How To Make Good Resolutions And Make Sure You Keep Them

The habit of making resolutions to change your bad habits so that you can live more wisely, healthily and happily is a long-established tradition. Sadly the resolutions themselves don’t always last that long, let alone a whole year. In fact, the vast majority of resolutions stay on the wish list as an intention rather than being put into practice and giving a new purpose to your life.  The trick to avoiding this is finding the right kind of resolution for you.

How to choose the best resolution

A recent psychological study found that there are four different kinds of resolution –  goal-based resolutions, happiness resolutions, purpose resolutions, and pride resolutions. Of these, the first — goal-based resolutions — such as giving up smoking or becoming vegan are by far the most common, but they are also the most difficult to keep. So it might be a good thing to pick one of the three other types first so that you can boost your self-belief and gain confidence in your capacity to make a change for the better. Then, once you have done, that you can challenge yourself by setting yourself a goal. Here follow some happiness, purpose and pride resolutions to try.


1. I will have a massage/go for a hike/read a chapter of a book/(fill this space with pleasurable activity of your choice that you never manage to make time for) once a week or fortnight

2. I will earmark 20 minutes a day to do yoga or keep a journal (pick activity of choice)

3. Every weekend I will see a play or a movie or meet a friend I haven’t seen in a long while


1. I will go to a workshop (for example on “how to date successfully” or “be more mindful”), find a therapist or coach, or consult a careers counsellor and seek the support, guidance I need to make the changes I want to in life

2. I will always speak out if I see someone being bullied, or hear racist or sexist comments made to another person. Respecting others and standing up for your beliefs can really boost your self-confidence and levels of assertiveness

3. I will try to make my marriage, relationships or friendships more meaningful and satisfying by listening to and expressing more appreciation for my partner, relative or friend


1. I will learn a new language or go to an evening class so that I can increase my skills and competence in the areas I would most like to feel proud of

2. I will perform a random act of kindness once a day

3. I will save £2-£5 a week to put towards something that will make me and my family feel safer or improve something in my community

Here are five psychological tactics you can use to increase your chance of reaching whichever goals you select for the year to come.

1. Be very specific

Just wanting to “get fit” or “be thinner” is a little vague and hard to quantify and, therefore, hold yourself to, and vowing to run a marathon or to lose 20 kilos can feel like too big a challenge. So, instead of being vague or over-ambitious, set a small, precise and more achievable goal such as doing five minutes of cardio twice a day, training yourself up to be able to do a park run in the summer, or pledging to eat 200 less calories a day. Focussing tightly on one thing you can improve before moving on to other areas gives you a much greater chance of success.

2. Above All Persist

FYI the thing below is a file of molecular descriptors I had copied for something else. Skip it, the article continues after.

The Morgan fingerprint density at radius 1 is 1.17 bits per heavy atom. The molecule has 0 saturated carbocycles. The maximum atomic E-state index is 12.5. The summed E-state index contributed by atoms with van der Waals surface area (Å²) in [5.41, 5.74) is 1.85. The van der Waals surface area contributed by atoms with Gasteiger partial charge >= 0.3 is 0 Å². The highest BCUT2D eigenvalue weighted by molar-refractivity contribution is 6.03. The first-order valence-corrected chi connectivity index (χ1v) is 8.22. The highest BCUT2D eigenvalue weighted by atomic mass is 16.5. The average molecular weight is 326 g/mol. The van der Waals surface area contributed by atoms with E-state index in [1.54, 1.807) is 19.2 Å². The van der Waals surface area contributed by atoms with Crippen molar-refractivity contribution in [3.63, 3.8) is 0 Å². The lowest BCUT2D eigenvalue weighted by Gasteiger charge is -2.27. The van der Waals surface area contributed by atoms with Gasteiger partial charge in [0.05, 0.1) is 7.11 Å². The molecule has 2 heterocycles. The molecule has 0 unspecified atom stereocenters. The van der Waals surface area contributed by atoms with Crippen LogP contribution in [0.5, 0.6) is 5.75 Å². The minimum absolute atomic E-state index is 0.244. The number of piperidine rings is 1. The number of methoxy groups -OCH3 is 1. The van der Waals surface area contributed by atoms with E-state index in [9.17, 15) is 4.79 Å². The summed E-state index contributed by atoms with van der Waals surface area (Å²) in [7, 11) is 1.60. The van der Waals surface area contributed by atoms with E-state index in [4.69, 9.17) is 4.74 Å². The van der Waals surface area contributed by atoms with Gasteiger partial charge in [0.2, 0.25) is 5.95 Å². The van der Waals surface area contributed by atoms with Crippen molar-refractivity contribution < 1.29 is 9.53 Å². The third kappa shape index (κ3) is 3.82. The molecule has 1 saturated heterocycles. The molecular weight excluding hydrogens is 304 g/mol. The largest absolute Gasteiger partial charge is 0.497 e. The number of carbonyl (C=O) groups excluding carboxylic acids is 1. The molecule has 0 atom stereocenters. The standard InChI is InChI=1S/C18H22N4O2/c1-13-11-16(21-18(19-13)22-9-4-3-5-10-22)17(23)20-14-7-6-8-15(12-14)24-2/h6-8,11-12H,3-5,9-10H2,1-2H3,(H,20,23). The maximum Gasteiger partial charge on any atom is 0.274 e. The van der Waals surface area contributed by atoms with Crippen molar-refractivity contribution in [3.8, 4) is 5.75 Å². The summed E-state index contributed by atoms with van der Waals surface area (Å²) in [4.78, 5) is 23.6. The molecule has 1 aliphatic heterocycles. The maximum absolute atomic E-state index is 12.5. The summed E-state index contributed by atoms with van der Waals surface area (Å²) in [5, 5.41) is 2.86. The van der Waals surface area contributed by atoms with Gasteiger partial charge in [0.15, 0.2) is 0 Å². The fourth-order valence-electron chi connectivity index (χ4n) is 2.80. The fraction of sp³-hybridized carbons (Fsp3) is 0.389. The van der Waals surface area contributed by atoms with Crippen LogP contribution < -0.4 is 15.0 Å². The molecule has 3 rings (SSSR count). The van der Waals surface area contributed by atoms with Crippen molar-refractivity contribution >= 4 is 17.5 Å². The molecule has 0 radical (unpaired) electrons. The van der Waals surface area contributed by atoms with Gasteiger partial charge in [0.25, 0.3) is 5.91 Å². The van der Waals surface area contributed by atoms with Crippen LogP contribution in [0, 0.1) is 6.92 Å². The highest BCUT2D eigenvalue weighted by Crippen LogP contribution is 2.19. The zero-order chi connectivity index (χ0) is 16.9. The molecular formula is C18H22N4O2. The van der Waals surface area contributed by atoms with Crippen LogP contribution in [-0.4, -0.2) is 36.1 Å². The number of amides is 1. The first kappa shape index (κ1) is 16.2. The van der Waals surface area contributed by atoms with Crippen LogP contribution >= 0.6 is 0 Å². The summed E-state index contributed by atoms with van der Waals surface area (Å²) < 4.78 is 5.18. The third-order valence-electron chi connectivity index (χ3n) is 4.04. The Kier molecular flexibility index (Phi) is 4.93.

Recent psychological research into people who made New Year’s resolutions, showed that those who had tried and failed the same challenge before were prone to fatalistic thinking and believed they were doomed to fail. This way of thinking, unsurprisingly, means you are significantly less likely to succeed. So if, for example, you are doing Dry January and you are out at a party and have a drink don’t think: “that’s it, I knew I wouldn’t make it”; instead you need to tell yourself, “oh well you were bound to have a set-back or two” and keep going. In other words do not allow yourself to think that a moment of weakness equals a total fail, and try again.

3. Tell everyone

You might want to keep this plan to yourself as a result of negative or fatalistic thinking (as in 2. above), but the more people you tell about what you are aiming to do the, the more likely you are to stick with it. So spread the word and wait for people to encourage you in your goals. They might even decide to join you so that you can support each other.

4. Take notes

Write a diary or keep a spreadsheet so that you can keep a record of each exercise session, coffee break without a cigarette, meal without a dessert or whatever it is, and note your progress along the way. It is surprising how much looking at your achievements so far can help to keep your motivation high.

5. Be trigger aware

This is a common resolution. We all have different triggers, things that make us feel weak and vulnerable to temptation so it is important to try to predict when it will be hardest for you to stick to your goals so you can avoid these triggering moments. So, for example, if a certain task at work makes you feel so stressed that you always feel a surge in need for sugar, caffeine or nicotine then practice meditation and mindfulness at this time or make yourself a soothing cup of tea or call a friend for a stress-relieving conversation beforehand, so you can better deal with the triggering situation and avoid setting off your bad habits again. It is also possible to set up ‘healthy triggers’ so that when you feel stressed, you are going for a ten-minute walk or eating a carrot stick instead of your old unhealthy stress-busting behaviours.

If you feel you need some support in bringing about the changes you want to make in the New Year, call 020 8673 4545 or email and the reception staff will book an appointment with one of our therapists. We have centres in Clapham and Tooting and no waiting list.

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